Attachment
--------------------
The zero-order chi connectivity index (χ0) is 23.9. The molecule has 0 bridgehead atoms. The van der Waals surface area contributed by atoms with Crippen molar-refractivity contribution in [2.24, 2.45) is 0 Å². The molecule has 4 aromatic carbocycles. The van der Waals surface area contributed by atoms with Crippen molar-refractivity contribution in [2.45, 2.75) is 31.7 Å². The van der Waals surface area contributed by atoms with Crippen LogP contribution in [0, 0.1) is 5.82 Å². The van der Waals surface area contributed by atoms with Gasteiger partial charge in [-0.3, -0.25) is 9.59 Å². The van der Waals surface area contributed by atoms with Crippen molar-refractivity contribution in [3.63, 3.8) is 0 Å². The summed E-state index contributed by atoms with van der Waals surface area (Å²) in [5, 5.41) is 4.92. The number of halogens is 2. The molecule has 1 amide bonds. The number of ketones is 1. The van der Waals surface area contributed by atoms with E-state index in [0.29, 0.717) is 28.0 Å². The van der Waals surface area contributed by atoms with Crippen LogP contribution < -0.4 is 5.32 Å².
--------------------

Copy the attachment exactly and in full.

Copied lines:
The zero-order chi connectivity index (χ0) is 23.9. The molecule has 0 bridgehead atoms. The van der Waals surface area contributed by atoms with Crippen molar-refractivity contribution in [2.24, 2.45) is 0 Å². The molecule has 4 aromatic carbocycles. The van der Waals surface area contributed by atoms with Crippen molar-refractivity contribution in [2.45, 2.75) is 31.7 Å². The van der Waals surface area contributed by atoms with Crippen LogP contribution in [0, 0.1) is 5.82 Å². The van der Waals surface area contributed by atoms with Gasteiger partial charge in [-0.3, -0.25) is 9.59 Å². The van der Waals surface area contributed by atoms with Crippen molar-refractivity contribution in [3.63, 3.8) is 0 Å². The summed E-state index contributed by atoms with van der Waals surface area (Å²) in [5, 5.41) is 4.92. The number of halogens is 2. The molecule has 1 amide bonds. The number of ketones is 1. The van der Waals surface area contributed by atoms with E-state index in [0.29, 0.717) is 28.0 Å². The van der Waals surface area contributed by atoms with Crippen LogP contribution < -0.4 is 5.32 Å².